Published: December 26, 2000
NEW YORK CITY – Two sales at Christie’s New York on December 8 emphasized a demand and international interest for Twentieth Century applied arts. Although different in style and approach, the sales Tiffany: Innovation in American Design and Important Twentieth Century Decorative Arts offered examples creations by leading Twentieth Century designers and artists active in the decorative art field. World auction records were set in the two sales.
A “Tardieu” chromed metal and lacquer desk by Jacques-Emile Ruhlmann, executed in 1929 for the Salon des Artistes Decorateurs, was the star of the sale Important Twentieth Century Decorative Arts. The desk sold for a solid $1,876,000, not only setting a world auction record for Ruhlmann but also a record for any piece of Art Deco furniture ever sold at auction. This record price is shared with the Edgar Brandt’s “L’Oasis” screen that was sold at Christie’s New York during the Masterworks sale on June 8 for exactly the same amount.
The afternoon, devoted to Louis Comfort Tiffany, also had its share of records. The “Danner Memorial Window,” created in 1913 and a prime example of Tiffany’s glass, set a world auction record for a Tiffany window at $1,986,000.
In 1996 Christie’s New York achieved the previous world auction record for a Tiffany window, selling the “Parakeets and Gold Fish Bowl Window” for $1,047,500.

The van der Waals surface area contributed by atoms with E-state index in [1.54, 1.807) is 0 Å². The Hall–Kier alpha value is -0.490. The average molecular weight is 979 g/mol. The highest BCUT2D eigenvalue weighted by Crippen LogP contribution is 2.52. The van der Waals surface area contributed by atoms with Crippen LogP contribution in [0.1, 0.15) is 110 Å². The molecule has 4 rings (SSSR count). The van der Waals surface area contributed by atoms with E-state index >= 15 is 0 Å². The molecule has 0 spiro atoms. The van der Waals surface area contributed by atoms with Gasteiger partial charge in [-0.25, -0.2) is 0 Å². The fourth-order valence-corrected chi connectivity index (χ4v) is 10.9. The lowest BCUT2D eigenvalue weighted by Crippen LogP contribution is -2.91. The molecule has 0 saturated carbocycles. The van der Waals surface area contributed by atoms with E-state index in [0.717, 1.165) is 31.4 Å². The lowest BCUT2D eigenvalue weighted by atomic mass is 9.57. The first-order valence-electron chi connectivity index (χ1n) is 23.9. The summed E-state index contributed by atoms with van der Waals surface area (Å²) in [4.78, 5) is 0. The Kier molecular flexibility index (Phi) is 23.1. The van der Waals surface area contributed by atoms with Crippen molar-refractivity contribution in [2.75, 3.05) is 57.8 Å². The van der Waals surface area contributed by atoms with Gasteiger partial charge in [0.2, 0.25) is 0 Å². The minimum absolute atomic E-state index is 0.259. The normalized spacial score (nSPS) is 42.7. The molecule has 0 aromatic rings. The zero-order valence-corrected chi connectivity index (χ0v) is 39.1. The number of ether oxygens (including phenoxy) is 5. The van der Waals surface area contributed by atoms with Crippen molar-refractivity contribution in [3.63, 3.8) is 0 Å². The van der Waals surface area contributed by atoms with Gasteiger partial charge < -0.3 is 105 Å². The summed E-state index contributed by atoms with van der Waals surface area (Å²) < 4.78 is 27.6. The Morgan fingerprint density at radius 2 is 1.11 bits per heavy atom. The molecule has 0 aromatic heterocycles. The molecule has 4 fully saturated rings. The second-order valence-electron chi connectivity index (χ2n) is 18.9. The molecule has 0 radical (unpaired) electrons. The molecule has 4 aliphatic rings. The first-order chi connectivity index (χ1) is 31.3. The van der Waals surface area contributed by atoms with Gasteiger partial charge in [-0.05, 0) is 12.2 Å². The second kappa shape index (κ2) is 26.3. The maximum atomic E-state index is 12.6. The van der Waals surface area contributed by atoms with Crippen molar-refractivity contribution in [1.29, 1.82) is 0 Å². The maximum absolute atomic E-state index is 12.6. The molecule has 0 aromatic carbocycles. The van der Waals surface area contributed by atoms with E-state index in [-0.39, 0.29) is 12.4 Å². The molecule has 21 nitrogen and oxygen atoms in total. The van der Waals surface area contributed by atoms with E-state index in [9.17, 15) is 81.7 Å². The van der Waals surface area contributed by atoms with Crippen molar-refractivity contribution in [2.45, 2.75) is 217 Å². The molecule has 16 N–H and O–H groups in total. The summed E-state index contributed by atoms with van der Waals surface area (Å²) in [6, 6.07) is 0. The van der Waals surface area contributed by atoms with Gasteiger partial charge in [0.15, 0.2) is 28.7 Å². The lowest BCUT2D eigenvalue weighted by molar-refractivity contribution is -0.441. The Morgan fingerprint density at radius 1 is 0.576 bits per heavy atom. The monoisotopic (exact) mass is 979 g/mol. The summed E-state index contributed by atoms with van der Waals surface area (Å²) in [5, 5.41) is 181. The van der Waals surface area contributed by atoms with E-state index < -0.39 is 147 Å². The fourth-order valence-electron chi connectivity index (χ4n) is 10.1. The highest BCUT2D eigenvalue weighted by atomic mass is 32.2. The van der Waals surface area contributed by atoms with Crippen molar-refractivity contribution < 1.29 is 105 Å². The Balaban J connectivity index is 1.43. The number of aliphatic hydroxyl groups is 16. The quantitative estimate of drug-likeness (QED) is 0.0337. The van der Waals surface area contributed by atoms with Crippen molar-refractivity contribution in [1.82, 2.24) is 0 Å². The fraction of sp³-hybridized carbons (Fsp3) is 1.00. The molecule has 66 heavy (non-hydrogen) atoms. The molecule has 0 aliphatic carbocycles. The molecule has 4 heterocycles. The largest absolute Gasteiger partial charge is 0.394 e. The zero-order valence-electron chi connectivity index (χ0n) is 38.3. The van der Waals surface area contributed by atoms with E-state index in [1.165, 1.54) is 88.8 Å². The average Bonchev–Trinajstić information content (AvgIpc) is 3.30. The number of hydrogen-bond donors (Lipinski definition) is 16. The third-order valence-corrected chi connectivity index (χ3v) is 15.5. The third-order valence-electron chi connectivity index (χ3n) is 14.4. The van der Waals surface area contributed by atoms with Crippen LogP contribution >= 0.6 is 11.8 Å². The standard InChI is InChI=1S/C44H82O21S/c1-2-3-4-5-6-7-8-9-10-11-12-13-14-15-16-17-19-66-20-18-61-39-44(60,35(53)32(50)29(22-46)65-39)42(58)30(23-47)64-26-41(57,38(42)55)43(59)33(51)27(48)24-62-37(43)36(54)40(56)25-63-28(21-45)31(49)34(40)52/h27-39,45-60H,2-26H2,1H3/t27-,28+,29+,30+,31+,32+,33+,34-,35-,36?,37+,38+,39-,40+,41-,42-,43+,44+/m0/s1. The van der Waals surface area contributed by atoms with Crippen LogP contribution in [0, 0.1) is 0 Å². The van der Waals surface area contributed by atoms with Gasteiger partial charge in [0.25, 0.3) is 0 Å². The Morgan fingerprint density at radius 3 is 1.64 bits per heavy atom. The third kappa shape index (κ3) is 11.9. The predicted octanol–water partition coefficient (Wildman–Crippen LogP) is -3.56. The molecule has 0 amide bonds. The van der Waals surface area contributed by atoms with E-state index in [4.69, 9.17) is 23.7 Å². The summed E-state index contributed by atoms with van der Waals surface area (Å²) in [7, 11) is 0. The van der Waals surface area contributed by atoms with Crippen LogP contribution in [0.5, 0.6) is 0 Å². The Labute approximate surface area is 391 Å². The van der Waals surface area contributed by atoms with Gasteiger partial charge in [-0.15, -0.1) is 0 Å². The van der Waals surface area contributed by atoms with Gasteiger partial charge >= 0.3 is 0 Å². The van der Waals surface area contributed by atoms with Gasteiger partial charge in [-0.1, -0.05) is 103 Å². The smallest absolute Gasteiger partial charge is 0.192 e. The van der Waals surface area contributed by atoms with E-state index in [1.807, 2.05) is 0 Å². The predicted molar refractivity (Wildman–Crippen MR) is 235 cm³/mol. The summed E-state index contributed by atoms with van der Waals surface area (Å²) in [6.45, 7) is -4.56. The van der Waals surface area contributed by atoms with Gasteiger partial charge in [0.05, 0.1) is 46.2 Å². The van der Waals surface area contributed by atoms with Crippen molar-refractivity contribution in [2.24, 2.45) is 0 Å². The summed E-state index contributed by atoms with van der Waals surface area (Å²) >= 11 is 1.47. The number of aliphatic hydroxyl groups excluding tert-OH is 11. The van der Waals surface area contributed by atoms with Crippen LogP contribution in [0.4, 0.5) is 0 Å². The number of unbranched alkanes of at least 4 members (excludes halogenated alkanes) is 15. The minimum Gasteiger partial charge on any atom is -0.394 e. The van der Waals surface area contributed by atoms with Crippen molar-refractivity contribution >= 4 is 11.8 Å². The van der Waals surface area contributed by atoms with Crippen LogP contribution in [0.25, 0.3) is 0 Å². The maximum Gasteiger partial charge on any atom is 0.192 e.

A mosaic column, inspired by the Byzantine mosaics Tiffany has so much admired in the Hagia Sophia in Constantinople, sold for $831,000. Four additional existing columns from the same series are all in museum collections.
The Tiffany sale also realized $1,101,750 for the collection of lamps from the Sydney and Frances Lewis Art Trust Collection. The property from the Estate of Leslie N. Nash, probably the most important archival material on the Tiffany studios to have come to auction, attracted tremendous attention and sold for $630,462.
Other highlights of the morning sale were the “Nicolle” silvered bronze and red lacquered wood cabinet by Jacques-Emile Ruhllmann that sold for $336,000 and an upholstered macassar ebony sofa for the Maharaja d’Indore by the same designer, which found a buyer at $314,000. A diamond and gem-set silver and gold brooch designed by Josef Hoffmann for Mrs Fritz Warndorfer and executed by the Winter Werkstatte realized $292,000.
Gross sale results at the Twentieth Century Decorative Arts event were $7,472,838; Tiffany: Innovation in American Design sale achieved $6,629,143.
At Christie’s East, a Private Collection of Italian Glass garnered $1,559,059, and a Twentieth Century Decorative Arts sale brought $1,152,134 for a total of $16,813,174 from all four sales.
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